25 years ago
A storm of protest has greeted news that the infamous Wildriggs plant could be relocated to a site near Shap.
In their search for a potential new location for the problem plant, Eden Council have said that a site in the vicinity of junction 39 of the M6, near the village, as worthy of further investigation.
However, the news provoked angry words of protest from villagers and business proprietors in Shap. Mrs. Val Dobson, who owns the Greyhound Hotel, Shap, called the idea “disgusting”, adding: “Can you imagine coming up the motorway to Cumbria and the first thing you get is that awful smell?”
Work to make Penrith’s Castle Drive access only begins this week.
Traffic will be prevented from turning into Castle Drive from Ullswater Road, unless dropping off or collecting children from the grammar school.
County highways area traffic manager John Slee said: “Access only means people will still be able to visit residents who live on Castle Drive, but motorists will no longer be allowed to use the road simply as a through route.”
The first official day of business in the newly-refurbished Penrith Magistrates’ Court had to be put on ice.
The doors were due to reopen after a closure of four months, during which £158,000 had been spent on improvements, but the court session was cancelled because of the weather.
While the Penrith court has been closed magistrates have been holding sessions at Appleby.
Rural dwellers in Eden look set to be better off financially this year after a change in financial arrangements by the district council.
Members of the council’s policy and resources committee agreed on Thursday to categorise some items parishes charge for as special expenses, in particular very local services.
It means these items are added to the council tax only in the area which the item is charged for, so many rural parishes could save up to £5 on their council tax.
Snow closed schools in the Keswick area and police had to bring in a four-wheel drive vehicle to cope with the conditions. Keswick School had to reopen one of its former boarding houses to provide beds for 40 pupils from West Cumbria who were unable to get home.
A spokesman for the school said the pupils who stayed overnight were able to get home on Tuesday afternoon.
Keswick School has hit the National Lottery jackpot with an award of £516,000 towards the cost of a new sports hall for school and community use.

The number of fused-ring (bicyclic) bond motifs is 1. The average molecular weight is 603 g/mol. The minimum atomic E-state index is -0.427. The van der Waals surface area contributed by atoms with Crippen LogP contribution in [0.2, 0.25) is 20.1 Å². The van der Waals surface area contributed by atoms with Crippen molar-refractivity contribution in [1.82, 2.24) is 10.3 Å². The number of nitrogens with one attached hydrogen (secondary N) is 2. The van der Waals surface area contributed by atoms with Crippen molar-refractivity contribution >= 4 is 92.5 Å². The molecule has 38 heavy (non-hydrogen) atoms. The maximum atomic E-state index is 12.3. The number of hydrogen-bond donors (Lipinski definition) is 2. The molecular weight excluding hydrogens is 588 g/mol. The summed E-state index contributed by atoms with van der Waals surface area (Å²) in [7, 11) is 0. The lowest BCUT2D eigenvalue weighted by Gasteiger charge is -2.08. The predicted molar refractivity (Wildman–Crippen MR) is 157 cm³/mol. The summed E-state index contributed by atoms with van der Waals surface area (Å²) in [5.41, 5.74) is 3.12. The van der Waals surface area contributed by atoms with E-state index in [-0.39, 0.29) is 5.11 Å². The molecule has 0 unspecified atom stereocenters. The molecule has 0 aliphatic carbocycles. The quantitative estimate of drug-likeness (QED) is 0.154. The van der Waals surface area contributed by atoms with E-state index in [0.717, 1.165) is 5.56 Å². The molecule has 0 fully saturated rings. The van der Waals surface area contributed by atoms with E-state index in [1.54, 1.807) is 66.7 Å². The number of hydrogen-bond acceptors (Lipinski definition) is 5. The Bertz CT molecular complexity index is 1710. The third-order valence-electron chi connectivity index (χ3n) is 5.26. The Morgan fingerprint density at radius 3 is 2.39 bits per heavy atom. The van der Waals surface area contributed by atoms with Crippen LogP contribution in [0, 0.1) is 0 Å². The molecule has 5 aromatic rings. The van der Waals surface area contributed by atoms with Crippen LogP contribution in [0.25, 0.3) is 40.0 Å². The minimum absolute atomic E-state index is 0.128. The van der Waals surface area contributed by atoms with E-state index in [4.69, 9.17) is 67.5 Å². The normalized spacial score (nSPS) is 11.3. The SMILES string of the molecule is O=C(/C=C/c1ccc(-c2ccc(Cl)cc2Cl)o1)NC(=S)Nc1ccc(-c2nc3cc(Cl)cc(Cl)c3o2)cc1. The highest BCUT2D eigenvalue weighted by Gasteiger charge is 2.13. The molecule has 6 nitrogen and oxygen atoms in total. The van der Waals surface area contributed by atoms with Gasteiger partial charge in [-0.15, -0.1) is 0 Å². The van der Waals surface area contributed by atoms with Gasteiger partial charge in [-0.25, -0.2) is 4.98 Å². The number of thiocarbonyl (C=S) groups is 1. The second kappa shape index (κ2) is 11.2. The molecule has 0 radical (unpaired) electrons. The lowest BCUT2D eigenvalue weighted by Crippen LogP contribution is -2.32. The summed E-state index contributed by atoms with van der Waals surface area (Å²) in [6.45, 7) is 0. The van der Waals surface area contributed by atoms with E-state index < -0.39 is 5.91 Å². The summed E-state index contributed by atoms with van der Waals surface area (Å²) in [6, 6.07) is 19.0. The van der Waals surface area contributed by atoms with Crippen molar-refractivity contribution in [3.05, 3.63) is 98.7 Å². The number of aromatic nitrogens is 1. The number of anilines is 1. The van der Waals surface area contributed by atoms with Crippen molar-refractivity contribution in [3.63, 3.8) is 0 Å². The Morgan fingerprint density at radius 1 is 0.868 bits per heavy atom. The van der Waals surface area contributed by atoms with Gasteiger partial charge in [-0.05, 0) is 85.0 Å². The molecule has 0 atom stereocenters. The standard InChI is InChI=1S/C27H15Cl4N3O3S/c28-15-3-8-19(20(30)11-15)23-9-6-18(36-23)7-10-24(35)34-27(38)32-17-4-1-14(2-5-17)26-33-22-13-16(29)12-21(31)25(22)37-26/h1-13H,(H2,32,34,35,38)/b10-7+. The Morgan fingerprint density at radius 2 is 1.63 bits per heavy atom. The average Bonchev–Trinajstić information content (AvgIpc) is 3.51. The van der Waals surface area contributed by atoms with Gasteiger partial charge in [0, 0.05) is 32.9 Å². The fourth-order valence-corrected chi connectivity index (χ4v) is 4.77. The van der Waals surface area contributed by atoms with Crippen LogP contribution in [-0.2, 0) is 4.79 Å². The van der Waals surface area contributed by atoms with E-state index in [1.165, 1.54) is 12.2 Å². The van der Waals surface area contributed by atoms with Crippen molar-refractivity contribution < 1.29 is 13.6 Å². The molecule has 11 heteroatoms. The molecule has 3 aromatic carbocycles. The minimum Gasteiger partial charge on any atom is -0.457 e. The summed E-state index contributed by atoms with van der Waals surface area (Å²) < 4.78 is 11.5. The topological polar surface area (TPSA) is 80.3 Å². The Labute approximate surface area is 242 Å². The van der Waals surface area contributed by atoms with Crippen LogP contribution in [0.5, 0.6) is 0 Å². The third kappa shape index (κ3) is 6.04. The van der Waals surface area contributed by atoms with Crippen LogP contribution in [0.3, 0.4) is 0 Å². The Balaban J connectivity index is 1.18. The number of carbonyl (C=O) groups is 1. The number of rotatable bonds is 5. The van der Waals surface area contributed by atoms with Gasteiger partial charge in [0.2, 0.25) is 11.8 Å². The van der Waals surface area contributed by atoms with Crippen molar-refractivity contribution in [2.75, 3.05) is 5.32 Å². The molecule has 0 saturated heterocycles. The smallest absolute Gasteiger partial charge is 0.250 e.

The hall, costing £794,000, will be big enough to accommodate four badminton courts and it will be available for use by the whole community for a variety of events.
50 years ago – 1971
A structural weakness in the beams supporting the gallery at the west end of St. Andrew’s Church, Penrith, has led to the decision to close the main entrance of the church.
This was advised by a structural engineer after an examination this week and the Vicar, Canon H. C. Stewart, has posted notices asking people to use the side entrance.
Weaknesses have been found in the wooden pillars which are mounted on top of stone columns and which rise from side galleries to support the roof.
Penrith’s Regent Cinema, now the town’s only picture house since the Alhambra in Middlegate became a full-time bingo hall, reopened this week after a face-lift costing over £10,000.
Evidence of the re-decoration and re-construction work can be seen both outside and inside the Regent, which stands in Old London Road. The canopy — thought to be quite a luxury in the 1930s when the cinema was built — has disappeared and the facade has been repainted.
Britain goes one step further into the decimal age next week with traders and bankers in the Eden Valley well prepared to assist any members of the public in doubt as to how to use the new coinage.
Banks in the area are to have special inquiry departments for customers experiencing initial problems in making out their cheques, while shopkeepers and staffs have had the benefit of films and talks on decimalisation to ensure their dealings are as swift and accurate as possible.
One Penrith shopkeeper, Mr. J. J. Varty, said: “I am sure traders will explain the workings of the system to anyone who is confused and there is nothing for shoppers to be frightened about.”
Veteran agriculturist, Local Government stalwart of years gone by and a Freeman of the Borough of Appleby, Mr. Arthur Edworth Parkin Slack, Wemyss House, Boroughate, Appleby, has died, following an illness of some months. He was 81.
Mr. Slack served as a member of Appleby Borough Council for almost 38 years, during which time he was twice Mayor and an alderman for 19 years. He was chairman of the Appleby branch of the National Farmers’ Union for 19 years.
100 years ago – 1921
A small paragraph announced the fact that a pedlar, Collingwood Cooper, had been found dead in a shed on Milestone House Farm, Melmerby.
It might have been assumed that he was friendless and unknown, but that is not the case.
Whoever he was he was a man out of the ordinary who will be remembered by Cumbrians for many years to come.
Lord Lonsdale never passed him on the road without having a chat and giving him a piece of silver, and he was such a fluent and interesting talker that it was not unusual for farmers to sit up until midnight listening to his conversation.
Cooper could quote scripture like a Puritan divine and was also something of a poet, and, despite appearances, he was always civil.
Major Sir Gordon Ley, Lord of the Manor of Kirkoswald and Lazonby, intends to take up residence of his newly-purchased Lazonby Hall, for many years the home of the Macleans.